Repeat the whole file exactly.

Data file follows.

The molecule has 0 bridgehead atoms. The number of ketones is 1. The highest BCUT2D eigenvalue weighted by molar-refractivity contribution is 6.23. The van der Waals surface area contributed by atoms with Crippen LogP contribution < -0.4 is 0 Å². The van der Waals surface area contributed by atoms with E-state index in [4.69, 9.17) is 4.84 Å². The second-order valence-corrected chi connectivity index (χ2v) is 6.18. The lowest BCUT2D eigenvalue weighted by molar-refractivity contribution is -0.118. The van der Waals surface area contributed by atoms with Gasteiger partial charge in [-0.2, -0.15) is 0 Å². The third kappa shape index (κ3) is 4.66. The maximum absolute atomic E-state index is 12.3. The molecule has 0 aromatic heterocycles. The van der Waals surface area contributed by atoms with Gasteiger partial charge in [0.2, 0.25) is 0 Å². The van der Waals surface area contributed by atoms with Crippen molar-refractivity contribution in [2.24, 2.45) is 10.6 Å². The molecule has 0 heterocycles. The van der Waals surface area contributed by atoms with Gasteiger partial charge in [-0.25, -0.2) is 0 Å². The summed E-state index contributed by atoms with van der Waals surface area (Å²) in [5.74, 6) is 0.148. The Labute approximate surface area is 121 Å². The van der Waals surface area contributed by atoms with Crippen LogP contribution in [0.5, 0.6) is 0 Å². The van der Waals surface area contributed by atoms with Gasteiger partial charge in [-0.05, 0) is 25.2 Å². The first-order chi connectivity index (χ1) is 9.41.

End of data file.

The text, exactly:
The molecule has 0 bridgehead atoms. The number of ketones is 1. The highest BCUT2D eigenvalue weighted by molar-refractivity contribution is 6.23. The van der Waals surface area contributed by atoms with Crippen LogP contribution < -0.4 is 0 Å². The van der Waals surface area contributed by atoms with E-state index in [4.69, 9.17) is 4.84 Å². The second-order valence-corrected chi connectivity index (χ2v) is 6.18. The lowest BCUT2D eigenvalue weighted by molar-refractivity contribution is -0.118. The van der Waals surface area contributed by atoms with Gasteiger partial charge in [-0.2, -0.15) is 0 Å². The third kappa shape index (κ3) is 4.66. The maximum absolute atomic E-state index is 12.3. The molecule has 0 aromatic heterocycles. The van der Waals surface area contributed by atoms with Gasteiger partial charge in [0.2, 0.25) is 0 Å². The van der Waals surface area contributed by atoms with Crippen molar-refractivity contribution in [2.24, 2.45) is 10.6 Å². The molecule has 0 heterocycles. The van der Waals surface area contributed by atoms with Gasteiger partial charge in [-0.25, -0.2) is 0 Å². The summed E-state index contributed by atoms with van der Waals surface area (Å²) in [5.74, 6) is 0.148. The Labute approximate surface area is 121 Å². The van der Waals surface area contributed by atoms with Crippen LogP contribution in [0.5, 0.6) is 0 Å². The van der Waals surface area contributed by atoms with Gasteiger partial charge in [-0.05, 0) is 25.2 Å². The first-order chi connectivity index (χ1) is 9.41.